More Evidence that "Extreme" Weather Events Will Become the New "Normal"

NY Times
August 11, 2012

Hundred-Year Forecast: Drought
Christopher R. Schwalm, Christopher A. Williams and Kevin Schaefer

These authors deny that climate change should be perceived as a “threat” that will manifest itself sometime in the future; rather, they state that “it is increasingly clear that we already live in the era of human-induced climate change, with a growing frequency of weather and climate extremes like heat waves, droughts, floods and fires.” According to the Fifth Assessment of the Intergovernmental Panel on Climate Change (IPCC), droughts of the length and severity currently being experienced in the United States will be commonplace through the end of the century unless human-induced carbon emissions are significantly reduced. This article reports that the Northern Hemisphere has just recorded its 327th consecutive month in which the temperature exceeded the 20th-century average. This year had the fourth-warmest winter on record, with record-shattering high temperatures in March. And 2012 has already seen huge wildfires in Colorado and other Western states. More than 3,200 heat records were broken in June alone. These authors conclude, along with many others, that:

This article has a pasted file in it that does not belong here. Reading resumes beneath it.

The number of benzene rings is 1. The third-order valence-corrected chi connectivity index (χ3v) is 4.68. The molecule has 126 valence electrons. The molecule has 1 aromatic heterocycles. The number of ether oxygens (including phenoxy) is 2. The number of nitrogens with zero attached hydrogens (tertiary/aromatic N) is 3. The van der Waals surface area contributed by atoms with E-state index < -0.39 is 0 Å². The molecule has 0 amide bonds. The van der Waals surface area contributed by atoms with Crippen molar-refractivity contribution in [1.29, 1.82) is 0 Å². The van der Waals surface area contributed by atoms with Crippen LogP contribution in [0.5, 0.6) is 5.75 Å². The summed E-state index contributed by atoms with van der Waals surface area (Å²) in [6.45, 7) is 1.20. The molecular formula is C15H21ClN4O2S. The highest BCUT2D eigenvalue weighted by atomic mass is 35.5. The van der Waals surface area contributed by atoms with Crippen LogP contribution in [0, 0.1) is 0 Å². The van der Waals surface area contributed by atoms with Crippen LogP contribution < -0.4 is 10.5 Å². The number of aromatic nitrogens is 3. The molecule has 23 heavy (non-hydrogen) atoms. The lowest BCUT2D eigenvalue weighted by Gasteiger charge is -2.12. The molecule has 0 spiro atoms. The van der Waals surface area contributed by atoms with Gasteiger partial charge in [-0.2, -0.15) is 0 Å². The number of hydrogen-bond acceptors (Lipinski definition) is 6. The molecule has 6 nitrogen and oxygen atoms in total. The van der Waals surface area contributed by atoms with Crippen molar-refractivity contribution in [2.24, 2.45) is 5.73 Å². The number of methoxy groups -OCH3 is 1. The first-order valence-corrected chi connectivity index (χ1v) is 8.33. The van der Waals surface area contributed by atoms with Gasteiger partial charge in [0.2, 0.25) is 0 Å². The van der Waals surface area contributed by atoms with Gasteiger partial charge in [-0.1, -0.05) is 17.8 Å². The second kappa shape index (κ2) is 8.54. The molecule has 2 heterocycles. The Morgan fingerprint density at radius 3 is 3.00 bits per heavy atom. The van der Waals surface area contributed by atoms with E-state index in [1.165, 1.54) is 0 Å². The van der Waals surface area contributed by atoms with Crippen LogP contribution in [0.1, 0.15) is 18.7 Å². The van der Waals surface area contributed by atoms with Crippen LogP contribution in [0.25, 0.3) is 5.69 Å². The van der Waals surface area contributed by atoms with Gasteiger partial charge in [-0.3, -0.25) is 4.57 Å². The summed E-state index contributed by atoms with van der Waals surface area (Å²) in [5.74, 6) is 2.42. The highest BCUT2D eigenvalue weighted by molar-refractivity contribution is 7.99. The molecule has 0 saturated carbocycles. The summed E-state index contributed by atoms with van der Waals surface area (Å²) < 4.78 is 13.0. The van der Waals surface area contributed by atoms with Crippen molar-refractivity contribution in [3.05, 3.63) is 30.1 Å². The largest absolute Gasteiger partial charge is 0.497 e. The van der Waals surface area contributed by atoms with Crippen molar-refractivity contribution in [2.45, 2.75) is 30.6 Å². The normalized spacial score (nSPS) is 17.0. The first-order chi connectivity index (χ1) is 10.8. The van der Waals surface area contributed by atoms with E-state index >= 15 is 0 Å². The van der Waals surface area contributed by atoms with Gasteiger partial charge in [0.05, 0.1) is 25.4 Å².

“[T]his extreme event could become the new normal: climate models point to a warmer planet, largely because of greenhouse gas emissions. Planetary warming, in turn, 
is expected to create drier conditions across western North America, because of the way global-wind and atmospheric-pressure patterns shift in response.”

The problem will be particularly acute in the American West, where the allocation of water resources is a serious and contentious issue. As stated in this article, “[v]irtually every drop of water flowing in the American West is legally claimed, sometimes by several users, and the demand is expected to increase as the population grows.”